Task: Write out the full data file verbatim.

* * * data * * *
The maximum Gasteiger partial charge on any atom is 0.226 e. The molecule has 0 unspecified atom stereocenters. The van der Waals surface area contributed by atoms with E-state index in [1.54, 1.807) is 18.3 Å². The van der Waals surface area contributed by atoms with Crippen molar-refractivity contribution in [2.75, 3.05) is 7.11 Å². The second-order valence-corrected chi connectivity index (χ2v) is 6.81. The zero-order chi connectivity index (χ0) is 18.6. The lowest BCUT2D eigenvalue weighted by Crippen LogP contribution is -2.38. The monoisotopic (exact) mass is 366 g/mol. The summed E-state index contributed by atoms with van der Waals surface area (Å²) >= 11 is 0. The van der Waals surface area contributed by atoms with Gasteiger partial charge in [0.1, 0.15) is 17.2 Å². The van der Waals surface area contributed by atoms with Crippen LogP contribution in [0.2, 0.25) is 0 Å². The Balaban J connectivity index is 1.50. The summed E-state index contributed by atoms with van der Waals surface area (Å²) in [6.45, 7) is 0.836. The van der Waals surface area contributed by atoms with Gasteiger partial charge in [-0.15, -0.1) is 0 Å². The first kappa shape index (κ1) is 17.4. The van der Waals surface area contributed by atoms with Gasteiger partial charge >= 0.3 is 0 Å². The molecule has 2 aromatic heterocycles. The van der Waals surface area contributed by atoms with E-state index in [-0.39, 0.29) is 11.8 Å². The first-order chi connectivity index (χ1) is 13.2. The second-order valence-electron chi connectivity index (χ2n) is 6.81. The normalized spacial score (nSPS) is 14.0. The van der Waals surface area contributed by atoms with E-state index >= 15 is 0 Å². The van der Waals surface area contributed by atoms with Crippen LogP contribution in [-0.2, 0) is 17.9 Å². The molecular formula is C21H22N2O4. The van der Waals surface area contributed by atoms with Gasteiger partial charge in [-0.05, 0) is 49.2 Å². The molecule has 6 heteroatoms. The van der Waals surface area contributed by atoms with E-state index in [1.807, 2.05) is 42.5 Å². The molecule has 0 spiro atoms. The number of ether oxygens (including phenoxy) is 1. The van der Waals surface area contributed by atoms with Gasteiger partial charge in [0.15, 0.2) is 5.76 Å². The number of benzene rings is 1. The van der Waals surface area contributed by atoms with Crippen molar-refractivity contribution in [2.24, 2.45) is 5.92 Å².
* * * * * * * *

The maximum Gasteiger partial charge on any atom is 0.226 e. The molecule has 0 unspecified atom stereocenters. The van der Waals surface area contributed by atoms with E-state index in [1.54, 1.807) is 18.3 Å². The van der Waals surface area contributed by atoms with Crippen molar-refractivity contribution in [2.75, 3.05) is 7.11 Å². The second-order valence-corrected chi connectivity index (χ2v) is 6.81. The zero-order chi connectivity index (χ0) is 18.6. The lowest BCUT2D eigenvalue weighted by Crippen LogP contribution is -2.38. The monoisotopic (exact) mass is 366 g/mol. The summed E-state index contributed by atoms with van der Waals surface area (Å²) >= 11 is 0. The van der Waals surface area contributed by atoms with Gasteiger partial charge in [0.1, 0.15) is 17.2 Å². The van der Waals surface area contributed by atoms with Crippen LogP contribution in [0.2, 0.25) is 0 Å². The Balaban J connectivity index is 1.50. The summed E-state index contributed by atoms with van der Waals surface area (Å²) in [6.45, 7) is 0.836. The van der Waals surface area contributed by atoms with Gasteiger partial charge in [-0.15, -0.1) is 0 Å². The first kappa shape index (κ1) is 17.4. The van der Waals surface area contributed by atoms with Gasteiger partial charge >= 0.3 is 0 Å². The molecule has 2 aromatic heterocycles. The van der Waals surface area contributed by atoms with E-state index in [-0.39, 0.29) is 11.8 Å². The first-order chi connectivity index (χ1) is 13.2. The second-order valence-electron chi connectivity index (χ2n) is 6.81. The normalized spacial score (nSPS) is 14.0. The van der Waals surface area contributed by atoms with E-state index >= 15 is 0 Å². The van der Waals surface area contributed by atoms with Crippen LogP contribution in [-0.2, 0) is 17.9 Å². The molecular formula is C21H22N2O4. The van der Waals surface area contributed by atoms with Gasteiger partial charge in [-0.05, 0) is 49.2 Å². The molecule has 6 heteroatoms. The van der Waals surface area contributed by atoms with E-state index in [1.807, 2.05) is 42.5 Å². The molecule has 0 spiro atoms. The number of ether oxygens (including phenoxy) is 1. The van der Waals surface area contributed by atoms with Gasteiger partial charge in [0.15, 0.2) is 5.76 Å². The number of benzene rings is 1. The van der Waals surface area contributed by atoms with Crippen molar-refractivity contribution in [2.24, 2.45) is 5.92 Å².